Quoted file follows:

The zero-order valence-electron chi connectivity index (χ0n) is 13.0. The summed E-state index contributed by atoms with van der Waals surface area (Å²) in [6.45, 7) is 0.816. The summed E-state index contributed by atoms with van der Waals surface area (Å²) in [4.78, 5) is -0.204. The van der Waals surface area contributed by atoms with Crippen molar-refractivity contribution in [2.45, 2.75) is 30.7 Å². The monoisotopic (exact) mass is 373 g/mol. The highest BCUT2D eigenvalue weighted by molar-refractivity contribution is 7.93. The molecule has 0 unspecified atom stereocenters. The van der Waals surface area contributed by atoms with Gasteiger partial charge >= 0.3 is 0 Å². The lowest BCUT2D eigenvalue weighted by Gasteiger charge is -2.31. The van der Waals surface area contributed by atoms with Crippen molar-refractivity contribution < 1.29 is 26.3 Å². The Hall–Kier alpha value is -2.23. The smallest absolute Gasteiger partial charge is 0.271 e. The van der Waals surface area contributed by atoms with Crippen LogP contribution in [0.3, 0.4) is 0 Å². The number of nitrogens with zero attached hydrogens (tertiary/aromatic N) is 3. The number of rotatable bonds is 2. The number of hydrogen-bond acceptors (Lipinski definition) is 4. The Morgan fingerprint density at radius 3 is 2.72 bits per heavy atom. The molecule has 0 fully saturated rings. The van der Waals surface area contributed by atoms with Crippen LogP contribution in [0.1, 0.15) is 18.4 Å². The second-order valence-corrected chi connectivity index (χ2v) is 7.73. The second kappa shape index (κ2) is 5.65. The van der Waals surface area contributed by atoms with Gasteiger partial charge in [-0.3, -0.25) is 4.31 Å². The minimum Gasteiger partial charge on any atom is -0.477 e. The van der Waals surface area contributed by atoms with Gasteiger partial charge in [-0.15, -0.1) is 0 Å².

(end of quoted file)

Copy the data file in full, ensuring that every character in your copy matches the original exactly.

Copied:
The zero-order valence-electron chi connectivity index (χ0n) is 13.0. The summed E-state index contributed by atoms with van der Waals surface area (Å²) in [6.45, 7) is 0.816. The summed E-state index contributed by atoms with van der Waals surface area (Å²) in [4.78, 5) is -0.204. The van der Waals surface area contributed by atoms with Crippen molar-refractivity contribution in [2.45, 2.75) is 30.7 Å². The monoisotopic (exact) mass is 373 g/mol. The highest BCUT2D eigenvalue weighted by molar-refractivity contribution is 7.93. The molecule has 0 unspecified atom stereocenters. The van der Waals surface area contributed by atoms with Gasteiger partial charge >= 0.3 is 0 Å². The lowest BCUT2D eigenvalue weighted by Gasteiger charge is -2.31. The van der Waals surface area contributed by atoms with Crippen molar-refractivity contribution < 1.29 is 26.3 Å². The Hall–Kier alpha value is -2.23. The smallest absolute Gasteiger partial charge is 0.271 e. The van der Waals surface area contributed by atoms with Crippen LogP contribution in [0.3, 0.4) is 0 Å². The number of nitrogens with zero attached hydrogens (tertiary/aromatic N) is 3. The number of rotatable bonds is 2. The number of hydrogen-bond acceptors (Lipinski definition) is 4. The Morgan fingerprint density at radius 3 is 2.72 bits per heavy atom. The molecule has 0 fully saturated rings. The van der Waals surface area contributed by atoms with Crippen LogP contribution in [0.1, 0.15) is 18.4 Å². The second-order valence-corrected chi connectivity index (χ2v) is 7.73. The second kappa shape index (κ2) is 5.65. The van der Waals surface area contributed by atoms with Gasteiger partial charge in [-0.3, -0.25) is 4.31 Å². The minimum Gasteiger partial charge on any atom is -0.477 e. The van der Waals surface area contributed by atoms with Gasteiger partial charge in [-0.15, -0.1) is 0 Å².